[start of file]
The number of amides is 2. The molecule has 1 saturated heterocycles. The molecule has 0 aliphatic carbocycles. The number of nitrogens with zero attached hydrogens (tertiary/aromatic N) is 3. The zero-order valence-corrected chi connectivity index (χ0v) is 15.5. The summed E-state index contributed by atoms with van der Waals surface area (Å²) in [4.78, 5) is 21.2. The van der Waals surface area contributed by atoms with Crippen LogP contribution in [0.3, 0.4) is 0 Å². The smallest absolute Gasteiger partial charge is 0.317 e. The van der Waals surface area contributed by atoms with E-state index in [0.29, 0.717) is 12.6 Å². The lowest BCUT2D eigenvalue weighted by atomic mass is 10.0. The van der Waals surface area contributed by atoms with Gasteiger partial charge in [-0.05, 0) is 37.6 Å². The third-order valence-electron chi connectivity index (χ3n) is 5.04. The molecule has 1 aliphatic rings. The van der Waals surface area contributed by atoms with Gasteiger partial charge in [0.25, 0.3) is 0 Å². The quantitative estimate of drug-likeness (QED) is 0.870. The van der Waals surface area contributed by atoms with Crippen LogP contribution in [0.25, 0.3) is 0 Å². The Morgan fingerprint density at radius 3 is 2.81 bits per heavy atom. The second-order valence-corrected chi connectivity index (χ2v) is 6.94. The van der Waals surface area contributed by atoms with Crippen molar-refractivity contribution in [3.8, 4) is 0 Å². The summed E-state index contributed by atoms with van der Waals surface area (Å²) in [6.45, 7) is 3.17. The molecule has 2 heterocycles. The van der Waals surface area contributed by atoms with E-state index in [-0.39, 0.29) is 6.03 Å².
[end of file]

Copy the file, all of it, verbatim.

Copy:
The number of amides is 2. The molecule has 1 saturated heterocycles. The molecule has 0 aliphatic carbocycles. The number of nitrogens with zero attached hydrogens (tertiary/aromatic N) is 3. The zero-order valence-corrected chi connectivity index (χ0v) is 15.5. The summed E-state index contributed by atoms with van der Waals surface area (Å²) in [4.78, 5) is 21.2. The van der Waals surface area contributed by atoms with Crippen LogP contribution in [0.3, 0.4) is 0 Å². The smallest absolute Gasteiger partial charge is 0.317 e. The van der Waals surface area contributed by atoms with E-state index in [0.29, 0.717) is 12.6 Å². The lowest BCUT2D eigenvalue weighted by atomic mass is 10.0. The van der Waals surface area contributed by atoms with Gasteiger partial charge in [-0.05, 0) is 37.6 Å². The third-order valence-electron chi connectivity index (χ3n) is 5.04. The molecule has 1 aliphatic rings. The van der Waals surface area contributed by atoms with Gasteiger partial charge in [0.25, 0.3) is 0 Å². The quantitative estimate of drug-likeness (QED) is 0.870. The van der Waals surface area contributed by atoms with Crippen LogP contribution in [0.25, 0.3) is 0 Å². The Morgan fingerprint density at radius 3 is 2.81 bits per heavy atom. The second-order valence-corrected chi connectivity index (χ2v) is 6.94. The van der Waals surface area contributed by atoms with Crippen molar-refractivity contribution in [3.8, 4) is 0 Å². The summed E-state index contributed by atoms with van der Waals surface area (Å²) in [6.45, 7) is 3.17. The molecule has 2 heterocycles. The van der Waals surface area contributed by atoms with E-state index in [-0.39, 0.29) is 6.03 Å².